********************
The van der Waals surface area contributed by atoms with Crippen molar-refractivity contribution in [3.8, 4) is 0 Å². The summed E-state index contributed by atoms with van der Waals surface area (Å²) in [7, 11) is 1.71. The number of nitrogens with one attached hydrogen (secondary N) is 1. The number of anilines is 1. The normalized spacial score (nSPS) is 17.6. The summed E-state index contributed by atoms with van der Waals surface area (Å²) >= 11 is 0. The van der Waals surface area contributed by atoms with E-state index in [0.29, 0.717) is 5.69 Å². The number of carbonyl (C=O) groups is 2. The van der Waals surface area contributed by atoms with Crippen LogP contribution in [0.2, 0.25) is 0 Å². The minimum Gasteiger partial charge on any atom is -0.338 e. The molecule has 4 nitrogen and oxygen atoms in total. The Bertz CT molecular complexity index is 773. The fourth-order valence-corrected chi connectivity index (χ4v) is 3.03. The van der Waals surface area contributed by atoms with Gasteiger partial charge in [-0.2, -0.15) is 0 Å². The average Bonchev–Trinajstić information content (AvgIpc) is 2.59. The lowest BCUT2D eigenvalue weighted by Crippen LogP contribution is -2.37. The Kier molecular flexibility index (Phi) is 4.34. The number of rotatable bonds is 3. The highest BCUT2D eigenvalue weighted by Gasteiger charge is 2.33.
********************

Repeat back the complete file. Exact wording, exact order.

The van der Waals surface area contributed by atoms with Crippen molar-refractivity contribution in [3.8, 4) is 0 Å². The summed E-state index contributed by atoms with van der Waals surface area (Å²) in [7, 11) is 1.71. The number of nitrogens with one attached hydrogen (secondary N) is 1. The number of anilines is 1. The normalized spacial score (nSPS) is 17.6. The summed E-state index contributed by atoms with van der Waals surface area (Å²) >= 11 is 0. The van der Waals surface area contributed by atoms with E-state index in [0.29, 0.717) is 5.69 Å². The number of carbonyl (C=O) groups is 2. The van der Waals surface area contributed by atoms with Crippen LogP contribution in [0.2, 0.25) is 0 Å². The minimum Gasteiger partial charge on any atom is -0.338 e. The molecule has 4 nitrogen and oxygen atoms in total. The Bertz CT molecular complexity index is 773. The fourth-order valence-corrected chi connectivity index (χ4v) is 3.03. The van der Waals surface area contributed by atoms with Gasteiger partial charge in [-0.2, -0.15) is 0 Å². The average Bonchev–Trinajstić information content (AvgIpc) is 2.59. The lowest BCUT2D eigenvalue weighted by Crippen LogP contribution is -2.37. The Kier molecular flexibility index (Phi) is 4.34. The number of rotatable bonds is 3. The highest BCUT2D eigenvalue weighted by Gasteiger charge is 2.33.